‘Mr Wells told me that they found Mrs Ingle thorp’s most recent will,’ Poirot continued. ‘The date on it was before her marriage, and left all her money to Alfred Inglethorp. Mr Wells and John Cavendish were very surprised, and Mr Inglethorp says he didn’t know about it.’

‘All these wills are very confusing,’ I said. ‘How did that envelope tell you that a will was made yesterday afternoon?’

‘I’m sure you have written a word once or twice to make sure you have spelled it correctly,’ Poirot smiled. ‘That is what Mrs Inglethorp did. The first word has one “s” and the second - correct version - has two. To make sure, she wrote “I am possessed”, a sentence that people only normally write in a will. Then near the desk I found some mud. It was the same as the mud where the flowers were planted yesterday afternoon. I was sure that one or both of the gardeners had entered the study, because only they would have such muddy boots after the recent fine weather. Mrs Inglethorp must have invited the gardeners in, because if she just wanted to speak to them she could have stood at the window. I was sure that she had made a new will, and had asked the two gardeners to come in and sign it as witnesses.’

‘That’s very clever,’ I admitted. ‘And how did you know that the key of the despatch-case had been lost?’

‘The original key had a piece of twisted wire through the handle,’ explained Poirot. ‘This suggested that it had been taken off another key-ring. If it had been lost and found, Mrs Inglethorp would have put it back on her bunch of keys. But on her bunch I found the spare key, very new and bright. So someone else must have used the original key in the lock of the despatch-case.’

‘Yes,’ I said. ‘It must be Alfred Inglethorp.’

‘Are you sure he is guilty?’ Poirot asked. ‘There are several points in his favour.’

‘I see only one - that he was not in the house last night.’

‘That is the one point against him!’ exclaimed Poirot. ‘If Mr Inglethorp was going to poison his wife, he would make sure he was not in the house. He did not have a good excuse, so either he knew what was going to happen, or he had another reason for not being there.’

I shook my head - I didn’t agree with him. ‘We will soon know who is right, said Poirot. ‘Now let us discuss other points of the case. Why do you think all the doors to Mrs Inglethorp’s bedroom were bolted on the inside?’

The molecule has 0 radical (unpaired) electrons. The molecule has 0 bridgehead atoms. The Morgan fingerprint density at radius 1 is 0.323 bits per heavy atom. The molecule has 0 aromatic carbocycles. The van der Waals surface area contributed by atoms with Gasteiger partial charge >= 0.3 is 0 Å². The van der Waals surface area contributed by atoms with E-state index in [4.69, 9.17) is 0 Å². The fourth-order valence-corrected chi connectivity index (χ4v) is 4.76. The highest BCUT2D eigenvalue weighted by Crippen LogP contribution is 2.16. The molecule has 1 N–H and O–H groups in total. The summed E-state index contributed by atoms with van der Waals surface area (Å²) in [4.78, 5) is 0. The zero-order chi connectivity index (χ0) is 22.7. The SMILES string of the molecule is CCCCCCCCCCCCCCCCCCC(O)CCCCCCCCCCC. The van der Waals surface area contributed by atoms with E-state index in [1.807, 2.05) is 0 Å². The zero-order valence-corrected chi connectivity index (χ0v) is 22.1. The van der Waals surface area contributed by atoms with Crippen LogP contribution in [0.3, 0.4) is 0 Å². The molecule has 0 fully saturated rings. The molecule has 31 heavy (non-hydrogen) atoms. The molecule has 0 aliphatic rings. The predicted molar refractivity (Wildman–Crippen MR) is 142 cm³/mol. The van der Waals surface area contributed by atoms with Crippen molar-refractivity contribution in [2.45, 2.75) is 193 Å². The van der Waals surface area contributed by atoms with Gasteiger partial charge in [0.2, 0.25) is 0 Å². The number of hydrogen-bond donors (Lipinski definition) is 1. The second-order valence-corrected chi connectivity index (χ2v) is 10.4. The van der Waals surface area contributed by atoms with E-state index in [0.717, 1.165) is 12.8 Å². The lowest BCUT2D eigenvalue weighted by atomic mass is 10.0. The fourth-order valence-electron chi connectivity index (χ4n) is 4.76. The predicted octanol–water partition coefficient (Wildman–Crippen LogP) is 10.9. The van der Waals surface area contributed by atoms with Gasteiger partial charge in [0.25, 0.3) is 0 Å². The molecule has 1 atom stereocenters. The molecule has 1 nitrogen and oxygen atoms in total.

‘Well,’ I said, ‘though the doors were bolted, there was candlewax on the floor and the will was burned - so someone entered the room. I think Mrs Inglethorp must have let the person in herself - which means it was probably her husband.’ Poirot shook his head. ‘But Mrs Inglethorp had bolted the door to her husband’s room, and argued violently with him that afternoon. And it is possible - though unlikely - that she forgot to bolt the door to the corridor until later, towards the morning.’

Before I could argue, Poirot continued. And how do you explain the conversation you overheard between Mary Cavendish and Mrs Inglethorp?’

‘It’s hard to believe,’ I said, ‘that a woman like Mary Cavendish - so proud and quiet - would get involved in something that was not her business. Still, it isn’t important.’ Poirot sighed loudly. ‘What have I always told you? Everything is important! If the fact does not fit the theory, the theory is wrong.’

By this time we had reached Poirot’s house, and soon we were sitting by the open window, with a view of the street. The fresh air was pleasant. It was going to be another hot day.

Then suddenly we saw a young man run down the street. He looked very worried and upset. ‘It is Mr Mace, from the village pharmacy,’ said Poirot, ‘and he is coming here.’

Sure enough, Mr Mace soon knocked at the door. ‘I’ve just heard about old Mrs Inglethorp dying so suddenly,’ he said excitedly. ‘Please tell me, Mr Poirot, is it poison - is it strychnine?’

‘Only the doctors can tell us that, Mr Mace,’ replied Poirot. The young man still looked worried as he left. Poirot said thoughtfully, ‘Yes, he will have evidence to give at the inquest. And now, my friend, I need to think.’

We sat upstairs in silence, until at last Poirot sighed. ‘That is better. Now all is clearly arranged in my mind. But this case puzzles me. Me, Hercule Poirot! There are two important facts. First, is that the weather was so hot yesterday. That is the key to the puzzle.’ I didn’t understand. ‘And the second point?’ I asked instead.

‘That Mr Inglethorp wears glasses and strange clothes, and has a black beard.’

‘You are joking, Poirot!’ I exclaimed. ‘What will you say if the decision at the inquest is that Alfred Inglethorp murdered his wife?’

‘That will not happen. I will not allow it.’

I was both annoyed and amused - Poirot was so sure of himself. But then his mood changed. ‘I am thinking of poor Mrs Inglethorp,’ he said. ‘I am grateful to her and owe her a debt. She would never forgive me if I let Alfred Inglethorp, her husband, be arrested now - when I could save him!’